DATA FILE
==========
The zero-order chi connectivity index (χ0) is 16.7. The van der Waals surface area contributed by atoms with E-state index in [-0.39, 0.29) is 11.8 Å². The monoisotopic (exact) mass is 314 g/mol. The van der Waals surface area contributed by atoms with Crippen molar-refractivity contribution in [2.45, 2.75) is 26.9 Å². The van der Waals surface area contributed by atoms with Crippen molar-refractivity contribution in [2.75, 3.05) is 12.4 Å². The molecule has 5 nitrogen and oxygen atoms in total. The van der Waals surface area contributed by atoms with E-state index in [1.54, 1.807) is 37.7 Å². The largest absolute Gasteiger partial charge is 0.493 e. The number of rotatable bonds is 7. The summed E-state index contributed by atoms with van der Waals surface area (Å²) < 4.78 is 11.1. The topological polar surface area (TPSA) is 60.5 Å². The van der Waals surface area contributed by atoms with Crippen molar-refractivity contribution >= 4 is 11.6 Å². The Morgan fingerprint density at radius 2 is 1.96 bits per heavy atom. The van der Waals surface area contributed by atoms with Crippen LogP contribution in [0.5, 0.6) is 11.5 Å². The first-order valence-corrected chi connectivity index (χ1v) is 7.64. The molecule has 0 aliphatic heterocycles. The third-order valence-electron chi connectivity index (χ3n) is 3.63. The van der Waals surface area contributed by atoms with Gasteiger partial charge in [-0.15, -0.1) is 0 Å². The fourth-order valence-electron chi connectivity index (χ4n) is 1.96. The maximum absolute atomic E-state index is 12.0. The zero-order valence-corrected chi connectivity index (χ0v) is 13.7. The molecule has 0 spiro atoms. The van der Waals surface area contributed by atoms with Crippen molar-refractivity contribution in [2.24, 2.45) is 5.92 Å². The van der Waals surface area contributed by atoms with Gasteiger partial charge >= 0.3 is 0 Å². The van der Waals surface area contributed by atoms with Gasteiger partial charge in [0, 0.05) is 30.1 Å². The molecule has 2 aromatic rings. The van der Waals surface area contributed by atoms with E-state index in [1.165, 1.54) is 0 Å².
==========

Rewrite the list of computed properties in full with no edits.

The zero-order chi connectivity index (χ0) is 16.7. The van der Waals surface area contributed by atoms with E-state index in [-0.39, 0.29) is 11.8 Å². The monoisotopic (exact) mass is 314 g/mol. The van der Waals surface area contributed by atoms with Crippen molar-refractivity contribution in [2.45, 2.75) is 26.9 Å². The van der Waals surface area contributed by atoms with Crippen molar-refractivity contribution in [2.75, 3.05) is 12.4 Å². The molecule has 5 nitrogen and oxygen atoms in total. The van der Waals surface area contributed by atoms with E-state index in [1.54, 1.807) is 37.7 Å². The largest absolute Gasteiger partial charge is 0.493 e. The number of rotatable bonds is 7. The summed E-state index contributed by atoms with van der Waals surface area (Å²) < 4.78 is 11.1. The topological polar surface area (TPSA) is 60.5 Å². The van der Waals surface area contributed by atoms with Crippen molar-refractivity contribution >= 4 is 11.6 Å². The Morgan fingerprint density at radius 2 is 1.96 bits per heavy atom. The van der Waals surface area contributed by atoms with Crippen LogP contribution in [0.5, 0.6) is 11.5 Å². The first-order valence-corrected chi connectivity index (χ1v) is 7.64. The molecule has 0 aliphatic heterocycles. The third-order valence-electron chi connectivity index (χ3n) is 3.63. The van der Waals surface area contributed by atoms with Gasteiger partial charge in [-0.15, -0.1) is 0 Å². The fourth-order valence-electron chi connectivity index (χ4n) is 1.96. The maximum absolute atomic E-state index is 12.0. The zero-order valence-corrected chi connectivity index (χ0v) is 13.7. The molecule has 0 spiro atoms. The van der Waals surface area contributed by atoms with Crippen molar-refractivity contribution in [2.24, 2.45) is 5.92 Å². The van der Waals surface area contributed by atoms with Gasteiger partial charge >= 0.3 is 0 Å². The van der Waals surface area contributed by atoms with Gasteiger partial charge in [0, 0.05) is 30.1 Å². The molecule has 2 aromatic rings. The van der Waals surface area contributed by atoms with E-state index in [1.165, 1.54) is 0 Å².